The idea was raised of transferring money from the federal targeted programme into the Investment Fund. I don’t know if we can find a mechanism for doing this, but maybe it would be possible. I am not sure how easy it would be.
Remark: It would present no real difficulty.
Dmitry Medvedev: Then a decision needs to be made and it should go ahead. If in one case the mechanism is not working within the federal targeted programme but the Investment Fund could be used, let’s do this, because the money comes from the same place all the same.
I think we are right overall to hold separate meetings in each of the regions we are visiting now in the Far East because despite the similar problems they all face each also has its own specific situation and these separate meetings allow us to concentrate on more specific issues and projects.
What’s more, this has given everyone here, the government ministers and heads, the chance to see things for themselves. Igor Ivanovich Shuvalov said just before that he came here with one view but that his view has now changed. This is nothing to be shy about because all of us can see our views transformed. If we have seen something with our own eyes and realised that our plans do not fit with the reality, we need to change our plans, if, of course, the reality we see is rationally organised. Sometimes the opposite is possible.
We will continue our discussions in Moscow and other regions, and will continue looking at all the issues raised here. We will continue ongoing work on all of the problems, including those that were not raised during today’s discussion. I think the labour market issue and demographic problem in general is very complicated and it has reached a critical point in these regions.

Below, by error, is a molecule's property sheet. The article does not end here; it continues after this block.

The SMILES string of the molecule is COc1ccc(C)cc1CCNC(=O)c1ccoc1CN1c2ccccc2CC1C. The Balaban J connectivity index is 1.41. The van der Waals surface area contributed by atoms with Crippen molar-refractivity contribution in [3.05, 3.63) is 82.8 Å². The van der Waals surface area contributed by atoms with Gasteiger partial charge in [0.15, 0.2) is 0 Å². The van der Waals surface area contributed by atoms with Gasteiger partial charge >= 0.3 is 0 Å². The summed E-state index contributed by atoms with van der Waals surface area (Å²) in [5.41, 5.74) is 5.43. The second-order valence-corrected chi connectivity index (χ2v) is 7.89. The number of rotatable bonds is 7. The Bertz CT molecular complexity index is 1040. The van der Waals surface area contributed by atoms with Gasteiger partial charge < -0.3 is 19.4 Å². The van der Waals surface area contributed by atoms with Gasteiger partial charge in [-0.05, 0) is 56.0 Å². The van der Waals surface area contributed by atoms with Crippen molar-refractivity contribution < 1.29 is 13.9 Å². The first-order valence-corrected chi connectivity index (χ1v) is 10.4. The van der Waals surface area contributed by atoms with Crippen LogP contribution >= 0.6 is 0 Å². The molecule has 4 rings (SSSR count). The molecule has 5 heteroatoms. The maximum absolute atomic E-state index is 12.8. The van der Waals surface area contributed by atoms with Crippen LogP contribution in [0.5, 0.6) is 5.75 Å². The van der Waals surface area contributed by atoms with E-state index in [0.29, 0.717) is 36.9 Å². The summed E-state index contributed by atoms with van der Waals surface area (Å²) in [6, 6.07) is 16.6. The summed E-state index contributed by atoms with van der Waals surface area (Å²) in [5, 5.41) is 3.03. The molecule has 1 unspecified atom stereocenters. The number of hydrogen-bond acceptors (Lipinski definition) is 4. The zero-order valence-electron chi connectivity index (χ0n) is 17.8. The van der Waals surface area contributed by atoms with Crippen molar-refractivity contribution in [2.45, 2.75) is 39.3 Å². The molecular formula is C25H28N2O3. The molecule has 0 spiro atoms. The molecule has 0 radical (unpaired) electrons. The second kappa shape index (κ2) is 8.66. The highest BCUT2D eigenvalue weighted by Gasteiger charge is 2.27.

Now we are talking about how to speed up all of these projects, looking for the right tax schemes and trying to get the state ministries and business more active. But there is another problem we are aware of. If we achieve some growth, build a railway line say, who will work there? There are 170,000 people out here and they will not be able to handle it all. I do not know how many more people are needed, probably another 100,000 at least for all of these big projects to be successful. I am not even talking about getting the population level back up to what it was in the Soviet period. This is a separate issue that requires our most thorough analysis.
In conclusion, we visited the regional history museum today. There is an exhibition there on a tragic page in our country’s history directly linked to Magadan Region’s development. We know that all of this region’s economic potential was built through the sweat and blood of our compatriots, and during a very difficult time in our history. This places an even greater responsibility on us for ensuring that we preserve what was achieved at such a cost.
I conclude therefore with the same words I said yesterday. We need to work daily on the problems in the Far East, in Magadan Region in this case, to find the solutions that will help us preserve and develop the region’s potential, find new human resources and ultimately prove that we can build modern life in quite difficult conditions.